This is just a sneak peek from Klaus’ feature in SCENARIO 01:2016. If you are not a current subscriber to SCENARIO or a member of The Copenhagen Institute for Futures Studies, then subscribe or get in touch with us here.
People in the Western world spend a lot of money on their pets. If a loved animal becomes ill, it should of course receive the best treatment there is, no matter the cost. Surgery and even chemotherapy for pets are no longer unusual. To this we can add accessories for pets, which may range from jewelled collars to Louis Vuitton dog carriers – and now also wearable electronics.
Wearables for animals may be as simple as an ear chip that can be used to identify a lost animal, but they can also be much more elaborate. One of the more advanced examples is the Connected Collar from the company DogTelligent.
The dog collar is equipped with GPS, Wi-Fi, Bluetooth and a connection to the mobile phone net. It has built-in micro-phone and loudspeaker, enabling owner and dog to ‘talk’ with each other at a distance, and it monitors the dog’s activities, providing clues to the animal’s health. It has built-in vibrator and ultrasound, which can be used to give the dog commands through a remote control or ‘punish’ it if it barks too much.
The collar even offers an ‘invisible leash’ and ‘invisible fence’, ensuring that the dog doesn’t run too far away and warns the owner if the dog leaves its permitted zone.
In Japan, you can get the collar Anicall for dogs and cats. It has four functions. First, it keeps an eye on the animal’s pulse and breathing to provide information about the animal’s health.
Secondly, it has a motion sensor and software that tries to analyse the animal’s mood from its movement patterns and allegedly can recognise 20 different emotions, including expectation and unease. Thirdly, other users of Anicall get messages on their smartphones if an animal that is reported lost is within Bluetooth range – with a picture to aid identification. Finally, you can see what other animals with Anicall collars that your pet has crossed paths with during the day. Who knows – maybe kitty has a secret boyfriend?
Connected Collar and Anicall are just two of many examples of wearables for pets. Another more common example is LEDs that make the animal easily visible at night. In this category we find Tail Lights, which transforms a horse’s tail into a gracefully waving rear light, and Poochlight, which can make your dog’s collar glow in many colours and patterns. Health monitors are also popular, an example being PetPace, which monitors temperature, pulse, breathing, and activity and shares the information not only with the owner, but also with the vet. For cats, you can also get a collar that electronically unlock a cat f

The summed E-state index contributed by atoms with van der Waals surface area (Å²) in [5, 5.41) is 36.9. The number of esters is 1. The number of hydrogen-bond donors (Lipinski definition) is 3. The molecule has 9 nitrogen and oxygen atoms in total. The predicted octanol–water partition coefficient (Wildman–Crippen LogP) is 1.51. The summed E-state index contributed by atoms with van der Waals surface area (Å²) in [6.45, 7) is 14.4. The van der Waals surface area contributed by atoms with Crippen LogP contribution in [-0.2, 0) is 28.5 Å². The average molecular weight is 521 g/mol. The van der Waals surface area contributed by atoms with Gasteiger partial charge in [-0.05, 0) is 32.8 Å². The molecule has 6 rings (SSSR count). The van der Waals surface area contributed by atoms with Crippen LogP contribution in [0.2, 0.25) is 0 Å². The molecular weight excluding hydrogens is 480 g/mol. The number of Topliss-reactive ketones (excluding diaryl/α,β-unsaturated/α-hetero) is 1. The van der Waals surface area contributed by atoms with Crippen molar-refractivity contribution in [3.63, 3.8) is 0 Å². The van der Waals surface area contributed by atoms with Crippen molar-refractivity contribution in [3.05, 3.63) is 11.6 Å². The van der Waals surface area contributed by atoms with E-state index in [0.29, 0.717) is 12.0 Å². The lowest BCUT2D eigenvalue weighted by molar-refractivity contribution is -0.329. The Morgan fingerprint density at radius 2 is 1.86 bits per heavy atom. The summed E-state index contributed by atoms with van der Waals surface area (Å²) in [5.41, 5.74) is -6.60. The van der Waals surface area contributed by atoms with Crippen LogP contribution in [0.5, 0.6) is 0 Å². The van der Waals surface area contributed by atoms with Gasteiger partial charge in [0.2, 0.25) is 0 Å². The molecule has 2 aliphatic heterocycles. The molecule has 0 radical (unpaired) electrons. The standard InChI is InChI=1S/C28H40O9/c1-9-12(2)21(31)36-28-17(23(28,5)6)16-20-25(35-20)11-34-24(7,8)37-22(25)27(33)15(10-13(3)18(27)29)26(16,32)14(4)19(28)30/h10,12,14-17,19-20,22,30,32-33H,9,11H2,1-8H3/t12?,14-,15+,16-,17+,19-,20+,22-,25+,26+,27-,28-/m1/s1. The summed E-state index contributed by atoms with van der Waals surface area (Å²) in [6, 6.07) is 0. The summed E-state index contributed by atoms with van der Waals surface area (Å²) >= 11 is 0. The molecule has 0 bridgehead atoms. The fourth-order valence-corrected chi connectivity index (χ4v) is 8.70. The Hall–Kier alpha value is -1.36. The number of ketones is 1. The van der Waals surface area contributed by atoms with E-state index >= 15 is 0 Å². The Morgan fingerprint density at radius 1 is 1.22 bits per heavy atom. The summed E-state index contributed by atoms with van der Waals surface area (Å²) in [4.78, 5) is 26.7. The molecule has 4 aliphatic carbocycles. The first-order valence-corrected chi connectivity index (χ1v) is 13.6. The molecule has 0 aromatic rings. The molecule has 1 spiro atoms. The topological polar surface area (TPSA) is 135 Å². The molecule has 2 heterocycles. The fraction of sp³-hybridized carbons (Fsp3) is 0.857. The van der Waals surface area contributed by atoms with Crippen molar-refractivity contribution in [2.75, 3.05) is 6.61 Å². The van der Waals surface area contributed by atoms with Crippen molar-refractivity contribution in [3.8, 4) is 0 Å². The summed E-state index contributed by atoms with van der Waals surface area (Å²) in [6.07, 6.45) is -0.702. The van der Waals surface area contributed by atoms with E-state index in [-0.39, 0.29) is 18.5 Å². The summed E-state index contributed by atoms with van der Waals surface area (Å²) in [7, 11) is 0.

lap when the cat is nearby, but otherwise keeps it locked so no other animals can get in. if you really want to keep track of what your cat or dog is doing, you can even mount the video camera Dogtek Eyenimal on the pet’s collar. Among the more advanced wearables for animals we find No More Woof, a headset for dogs which can allegedly translate the dog’s thought into human speech. Now we just need a device that can make dogs understand human language.
Wearable technology isn’t just something for pets. Wild animals have for many years been equipped with chips that allow you to see where they come from and where they have been when you catch them.
In Africa, endangered rhinoceroses get chips implanted in their horns, so you can always see where they are – even after the horn has been removed by poachers. Cows and other farm animals can also benefit from electronics. You can e.g. get ear clamps that monitor the animal’s temperature and other vital signs and receive a warning if an animal shows signs of being sick – perhaps even before the sickness becomes noticeable with the naked eye.
This is important, since it is estimated that 40 percent of all cows become ill every year, which in the US alone means annual losses of about USD 5 billion.
The Texan company Vital Herd goes a step further with an electronic pill that a cow swallows, after which the pill provides information about pulse, breathing, stomach acidity, and hormone levels. Wearable sensors can also tell a farmer if a cow needs milking.
Hi-tech animals of the future
We can off hand point to five areas where wearable technology today is used in connection with animals:
In the future, we will get access to more advanced technology in these areas, but also within new and different fields. As an example, we have begun making prosthetics for hurt animals, typically made with a 3D printer. Birds have got replacement beaks, turtles have got replacement shells and jaws, and everything from cats and dogs to ducks, horses and elephants have received foot or leg prosthetics…